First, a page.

Shop computer question

Well the real question is that I want to add a computer to my shop. Wanting to network it to the house computer and the internet, I would need about
100-120 feet of cable. Are there any problems placing computer that far apart? The longest distance I have in the house is 34 feet using Cat 5 cable. Can I go 120 feet?
Any suggestions or recommendations would be appreciated. BTW I do also have a wireless router for my wife's laptop. She is able to get about 30 feet away and then loses signal. Maybe there are better routers?
Thanks, Ivan Vegvary
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have
Shouldnt be a problem, I am running 10 baseT to a distance slightly in excess of 500 ft.--data transfer between the shop and any computers on our network is about twice as fast as transfers to our ISP, so performance at the shop doesnt suffer noticably over the computers in the residence, the DSL internet link being the major bottleneck instead.
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Why not go wireless?

feet
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about
far
5
also
our
at
the
Me ???
Because the shop is out of line of sight due to hilly terrain unless I want to build a transmitting tower of about 40 ft height--also, the buildings are on separate utility transformers, further limiting my hardware options......
And because I also ran a pair of pbx phone lines, a paging audio feed, alarm system contacts and eventually, a driveway gate control circuit within the same cable run.
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Wireless in the home is typically not all that great. There are lots of things in the way (even damp sheetrock can significantly diminish the signal), but for ease of use, you still may want to look into wireless.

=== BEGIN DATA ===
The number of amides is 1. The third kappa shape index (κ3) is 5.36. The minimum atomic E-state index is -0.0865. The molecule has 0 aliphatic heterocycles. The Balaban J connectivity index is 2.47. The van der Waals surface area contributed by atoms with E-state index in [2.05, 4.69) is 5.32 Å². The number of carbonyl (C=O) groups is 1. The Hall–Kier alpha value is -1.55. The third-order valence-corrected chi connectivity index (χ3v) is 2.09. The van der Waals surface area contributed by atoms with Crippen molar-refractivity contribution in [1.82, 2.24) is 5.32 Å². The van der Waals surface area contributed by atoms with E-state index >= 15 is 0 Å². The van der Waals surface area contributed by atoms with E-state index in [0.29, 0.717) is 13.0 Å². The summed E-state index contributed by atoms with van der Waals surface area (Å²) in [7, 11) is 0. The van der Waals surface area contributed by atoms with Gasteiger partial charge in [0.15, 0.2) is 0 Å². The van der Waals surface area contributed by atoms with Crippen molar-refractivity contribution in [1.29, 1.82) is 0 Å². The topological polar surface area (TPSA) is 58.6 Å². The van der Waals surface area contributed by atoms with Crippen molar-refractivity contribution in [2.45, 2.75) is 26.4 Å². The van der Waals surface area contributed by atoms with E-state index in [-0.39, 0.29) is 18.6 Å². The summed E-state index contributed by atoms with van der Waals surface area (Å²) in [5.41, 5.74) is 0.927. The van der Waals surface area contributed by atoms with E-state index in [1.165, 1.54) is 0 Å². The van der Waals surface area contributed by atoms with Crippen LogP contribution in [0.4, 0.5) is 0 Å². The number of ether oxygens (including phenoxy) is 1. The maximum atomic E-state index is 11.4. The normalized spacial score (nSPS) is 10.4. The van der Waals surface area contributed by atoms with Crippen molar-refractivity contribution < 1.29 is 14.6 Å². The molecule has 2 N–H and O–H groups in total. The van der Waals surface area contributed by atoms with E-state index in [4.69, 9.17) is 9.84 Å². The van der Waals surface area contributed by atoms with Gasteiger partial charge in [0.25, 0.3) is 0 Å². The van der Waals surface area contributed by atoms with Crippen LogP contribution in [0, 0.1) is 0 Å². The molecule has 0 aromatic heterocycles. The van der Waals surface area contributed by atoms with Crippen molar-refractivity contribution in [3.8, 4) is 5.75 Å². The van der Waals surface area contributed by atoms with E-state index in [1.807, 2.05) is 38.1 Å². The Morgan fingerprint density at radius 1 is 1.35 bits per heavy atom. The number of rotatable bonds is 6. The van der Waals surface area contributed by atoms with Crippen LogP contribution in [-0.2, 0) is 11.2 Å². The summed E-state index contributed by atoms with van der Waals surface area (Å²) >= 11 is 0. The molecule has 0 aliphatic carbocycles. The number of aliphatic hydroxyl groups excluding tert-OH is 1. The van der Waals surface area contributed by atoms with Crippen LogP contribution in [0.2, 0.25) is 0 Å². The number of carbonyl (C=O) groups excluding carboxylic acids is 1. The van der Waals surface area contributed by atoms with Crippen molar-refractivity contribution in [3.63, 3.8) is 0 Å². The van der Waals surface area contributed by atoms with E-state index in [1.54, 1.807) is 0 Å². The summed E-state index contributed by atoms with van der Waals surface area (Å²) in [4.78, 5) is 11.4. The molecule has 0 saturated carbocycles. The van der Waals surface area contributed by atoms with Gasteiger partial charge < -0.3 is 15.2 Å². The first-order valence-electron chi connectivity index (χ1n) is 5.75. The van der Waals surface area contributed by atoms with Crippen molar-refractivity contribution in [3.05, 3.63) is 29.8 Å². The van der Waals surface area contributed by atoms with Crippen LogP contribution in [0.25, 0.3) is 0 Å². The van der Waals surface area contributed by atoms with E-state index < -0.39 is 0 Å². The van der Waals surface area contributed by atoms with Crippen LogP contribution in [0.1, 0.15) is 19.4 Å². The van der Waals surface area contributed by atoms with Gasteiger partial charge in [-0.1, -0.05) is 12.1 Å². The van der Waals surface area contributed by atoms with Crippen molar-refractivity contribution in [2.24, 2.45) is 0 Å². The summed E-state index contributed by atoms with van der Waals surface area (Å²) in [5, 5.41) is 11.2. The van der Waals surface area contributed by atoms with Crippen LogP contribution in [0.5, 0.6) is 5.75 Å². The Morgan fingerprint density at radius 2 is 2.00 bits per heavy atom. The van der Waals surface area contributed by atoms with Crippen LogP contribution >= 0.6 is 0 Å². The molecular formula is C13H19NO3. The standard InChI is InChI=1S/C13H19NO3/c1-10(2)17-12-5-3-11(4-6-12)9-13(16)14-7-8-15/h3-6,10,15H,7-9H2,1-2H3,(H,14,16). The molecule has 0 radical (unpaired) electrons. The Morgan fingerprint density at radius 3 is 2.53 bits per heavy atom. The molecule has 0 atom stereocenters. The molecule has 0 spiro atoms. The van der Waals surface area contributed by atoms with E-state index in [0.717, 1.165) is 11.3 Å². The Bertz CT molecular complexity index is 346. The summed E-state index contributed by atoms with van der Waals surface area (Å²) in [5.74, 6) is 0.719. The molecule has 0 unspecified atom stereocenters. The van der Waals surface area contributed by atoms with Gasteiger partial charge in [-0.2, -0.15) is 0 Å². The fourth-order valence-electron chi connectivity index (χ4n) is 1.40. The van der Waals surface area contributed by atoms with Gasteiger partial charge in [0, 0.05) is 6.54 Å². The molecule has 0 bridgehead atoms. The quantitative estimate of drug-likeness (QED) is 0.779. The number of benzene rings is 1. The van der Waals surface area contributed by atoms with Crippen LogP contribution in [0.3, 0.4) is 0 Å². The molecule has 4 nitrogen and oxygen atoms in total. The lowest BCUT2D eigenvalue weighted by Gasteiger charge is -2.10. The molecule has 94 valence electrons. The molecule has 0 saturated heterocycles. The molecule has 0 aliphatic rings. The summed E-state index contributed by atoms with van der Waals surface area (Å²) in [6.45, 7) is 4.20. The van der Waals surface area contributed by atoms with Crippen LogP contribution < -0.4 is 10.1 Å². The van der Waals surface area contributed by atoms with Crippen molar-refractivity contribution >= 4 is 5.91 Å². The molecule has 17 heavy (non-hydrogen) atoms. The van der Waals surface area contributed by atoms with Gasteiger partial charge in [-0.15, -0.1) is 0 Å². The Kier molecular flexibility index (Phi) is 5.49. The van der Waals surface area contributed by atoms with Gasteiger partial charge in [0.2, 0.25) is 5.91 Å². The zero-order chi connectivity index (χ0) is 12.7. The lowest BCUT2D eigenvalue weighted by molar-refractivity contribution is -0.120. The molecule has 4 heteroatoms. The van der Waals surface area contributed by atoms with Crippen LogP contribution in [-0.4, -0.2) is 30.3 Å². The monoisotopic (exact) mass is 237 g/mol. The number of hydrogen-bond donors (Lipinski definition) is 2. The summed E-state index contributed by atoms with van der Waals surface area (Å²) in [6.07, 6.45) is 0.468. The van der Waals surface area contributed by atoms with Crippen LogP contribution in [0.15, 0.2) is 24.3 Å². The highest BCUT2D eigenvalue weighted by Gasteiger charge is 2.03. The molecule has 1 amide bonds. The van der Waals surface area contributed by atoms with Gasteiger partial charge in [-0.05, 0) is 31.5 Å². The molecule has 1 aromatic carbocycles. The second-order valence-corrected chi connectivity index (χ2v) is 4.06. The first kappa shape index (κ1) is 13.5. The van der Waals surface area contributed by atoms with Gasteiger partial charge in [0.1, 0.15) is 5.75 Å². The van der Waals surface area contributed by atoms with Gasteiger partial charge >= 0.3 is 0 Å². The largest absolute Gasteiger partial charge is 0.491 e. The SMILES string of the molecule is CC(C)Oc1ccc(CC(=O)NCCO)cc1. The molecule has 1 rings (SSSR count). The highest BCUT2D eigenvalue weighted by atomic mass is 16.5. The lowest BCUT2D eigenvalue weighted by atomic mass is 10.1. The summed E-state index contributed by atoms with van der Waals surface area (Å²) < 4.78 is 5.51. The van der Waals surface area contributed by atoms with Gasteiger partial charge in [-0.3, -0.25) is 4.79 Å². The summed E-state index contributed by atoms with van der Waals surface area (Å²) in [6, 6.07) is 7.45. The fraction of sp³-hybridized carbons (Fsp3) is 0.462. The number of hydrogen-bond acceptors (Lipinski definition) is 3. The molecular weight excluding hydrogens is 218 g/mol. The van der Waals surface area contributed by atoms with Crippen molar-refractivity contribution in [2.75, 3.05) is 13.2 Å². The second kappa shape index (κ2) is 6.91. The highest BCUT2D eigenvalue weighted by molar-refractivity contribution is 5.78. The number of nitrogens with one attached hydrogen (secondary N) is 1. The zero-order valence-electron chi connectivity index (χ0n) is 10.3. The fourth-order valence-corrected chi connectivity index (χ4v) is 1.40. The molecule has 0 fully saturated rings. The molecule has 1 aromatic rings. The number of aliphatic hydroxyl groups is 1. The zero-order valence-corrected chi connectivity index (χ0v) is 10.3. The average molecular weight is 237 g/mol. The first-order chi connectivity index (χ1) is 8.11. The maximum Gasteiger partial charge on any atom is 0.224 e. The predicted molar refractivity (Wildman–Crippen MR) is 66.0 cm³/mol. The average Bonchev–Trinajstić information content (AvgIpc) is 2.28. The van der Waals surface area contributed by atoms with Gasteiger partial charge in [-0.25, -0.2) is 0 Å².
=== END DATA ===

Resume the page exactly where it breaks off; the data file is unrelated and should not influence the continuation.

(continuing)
Run cat 5 whatever length you need to the shop location, and put a wireless link in place in the shop area. Put the transceiver up as high as you can, so it will have the best line of sight for the shop floor. Put a decent receiver card in the PC and you're ready to go. Even in "low bandwidth" mode, an 811b link will still transfer 2mb/second, which will still be way over your feed rate, so you shouldn't notice any degradation relative to the wired Cat5, and you don't need to trail the cat5 cable through the shop when you move the computer around. If you MUST use a wired system, the best thing to do is run Cat5 to a common point in the shop, then put a switch or hub in place (switch is usually better) and wire to the standard locations you are going to use. This way, you have a minimum run from the local jack to the computer, and don't have a trip hazard running throughout the shop from the one and only jack available in the shop area.
My (home) network is dsl to my office, with a firewall/switch providing four drops. Two to to my office for PC and Notebook, my wife's office, and a nearly 300 foot run to the far end of my studio/workshop/ham radio shack. In the past, I used a hub at the ham shack location to run a cat5 cable into the workshop, but got tired or tripping over it. Finally broke down and ran 60' of cable and an AC outlet to a location over the center of the workshop area and put in a consumer quality wireless transceiver. I get full signal anywhere in the workshop, and all I need to do is plug in the computer (which is on a mobile cart along with CNC drivers) and I'm ready to go. As this is a "home shop", I don't currently need to run CNC on more than one piece of equipment at a time (yet) so it works pretty well. Having the network in place allows leaving files on the machine in my office and pulling whenever I need, so the shop computer can be an old and slow machine that was retired from office use some years ago. All in all, the combination of wire to the studio/shop/shack and wireless inside is a great combination. Being that I'm cheap, I don't see any reason to put the ham shack computer on wireless, as it works fine on a 10' Cat5 cable from the hub, but it was definitely worth the money to get the mobile computer on wireless, if only from the convenience standpoint, and it really helped from the safety point as well, as I don't have a hundred foot Cat5 cable wandering around the shop area.